# Measurement of temperature

Many devices have been invented to accurately measure temperature. It all started with the establishment of a temperature scale. This scale transformed the measurement of temperature into meaningful numbers.

In the early years of the eighteenth century, Gabriel Fahrenheit (1686-1736) created the Fahrenheit scale. He set the freezing point of water at 32 degrees and the boiling point at 212 degrees. These two points formed the anchors for his scale.

Later in that century, around 1743, Anders Celsius (1701-1744) invented the Celsius scale. Using the same anchor points, he determined the freezing temperature for water to be 0 degree and the boiling temperature 100 degrees. The Celsius scale is known as a Universal System Unit. It is used throughout science and in most countries.

There is a limit to how cold something can be. The Kelvin scale is designed to go to zero at this minimum temperature. The relationships between the different temperature scales are:

oK = 273.15 + oC        oC = × (oF–32)        oF =   ×( oC+32)

At a temperature of Absolute Zero there is no motion and no heat. Absolute zero is where all atomic and molecular motion stops and is the lowest temperature possible. Absolute Zero occurs at 0 degrees Kelvin or -273.15 degrees Celsius or at -460 degrees Fahrenheit. All objects emit thermal energy or heat unless they have a temperature of absolute zero.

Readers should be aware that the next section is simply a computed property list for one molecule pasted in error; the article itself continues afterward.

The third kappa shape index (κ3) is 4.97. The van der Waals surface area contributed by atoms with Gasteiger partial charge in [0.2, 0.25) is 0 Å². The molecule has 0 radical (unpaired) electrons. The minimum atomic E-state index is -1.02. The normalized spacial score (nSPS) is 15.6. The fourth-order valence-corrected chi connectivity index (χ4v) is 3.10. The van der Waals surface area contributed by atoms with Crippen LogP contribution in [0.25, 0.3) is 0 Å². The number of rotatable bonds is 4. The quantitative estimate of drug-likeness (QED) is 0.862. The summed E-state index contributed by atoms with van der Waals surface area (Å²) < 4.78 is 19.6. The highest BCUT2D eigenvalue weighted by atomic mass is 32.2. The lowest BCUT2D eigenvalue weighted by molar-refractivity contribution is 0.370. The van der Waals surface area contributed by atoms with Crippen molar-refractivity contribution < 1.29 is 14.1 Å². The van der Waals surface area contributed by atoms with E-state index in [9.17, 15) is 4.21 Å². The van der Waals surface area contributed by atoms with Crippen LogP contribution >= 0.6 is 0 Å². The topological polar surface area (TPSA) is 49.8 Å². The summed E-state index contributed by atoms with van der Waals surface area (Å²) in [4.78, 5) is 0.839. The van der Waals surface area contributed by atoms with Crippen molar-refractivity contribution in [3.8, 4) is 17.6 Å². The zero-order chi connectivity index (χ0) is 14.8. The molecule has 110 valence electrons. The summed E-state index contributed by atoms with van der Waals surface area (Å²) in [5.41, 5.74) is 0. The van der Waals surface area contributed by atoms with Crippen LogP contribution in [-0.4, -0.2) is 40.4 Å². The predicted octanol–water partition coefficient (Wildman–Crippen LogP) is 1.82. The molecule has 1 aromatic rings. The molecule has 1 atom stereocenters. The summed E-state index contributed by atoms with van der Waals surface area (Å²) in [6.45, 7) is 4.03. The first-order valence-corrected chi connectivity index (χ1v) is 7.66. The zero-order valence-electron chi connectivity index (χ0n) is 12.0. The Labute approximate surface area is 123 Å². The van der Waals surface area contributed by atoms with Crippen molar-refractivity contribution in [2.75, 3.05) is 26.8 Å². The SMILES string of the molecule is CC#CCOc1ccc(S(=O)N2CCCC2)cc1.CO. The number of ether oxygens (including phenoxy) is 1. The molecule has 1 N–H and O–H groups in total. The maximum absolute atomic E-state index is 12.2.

If we want to understand what temperature means on the molecular level, we should remember that temperature is the average energy of the molecules that composes a substance. The atoms and molecules in a substance do not always travel at the same speed. This means that there is a range of energy (the energy of motion) among the molecules. In a gas, for example, the molecules are traveling in random directions at a variety of speeds – some are fast and some are slow. Sometimes these molecules collide with each other. When this happens the higher speed molecule transfers some of its energy to the slower molecule causing the slower molecule to speed up and the faster molecule to slow down. If more energy is put into the system, the average speed of the molecules will increase and more thermal energy or heat will be produced. So, higher temperatures mean a substance has higher average molecular motion. We do not feel or detect a bunch of different temperatures for each molecule which has a different speed. What we measure as the temperature is always related to the average speed of the molecules in a system.

So in a cold object the molecules move slowly and in a hot object the molecules move faster. And when two objects are in contact, thermal equilibrium is reached when all the molecules of both objects have the same average molecular motion. Which means the same speed.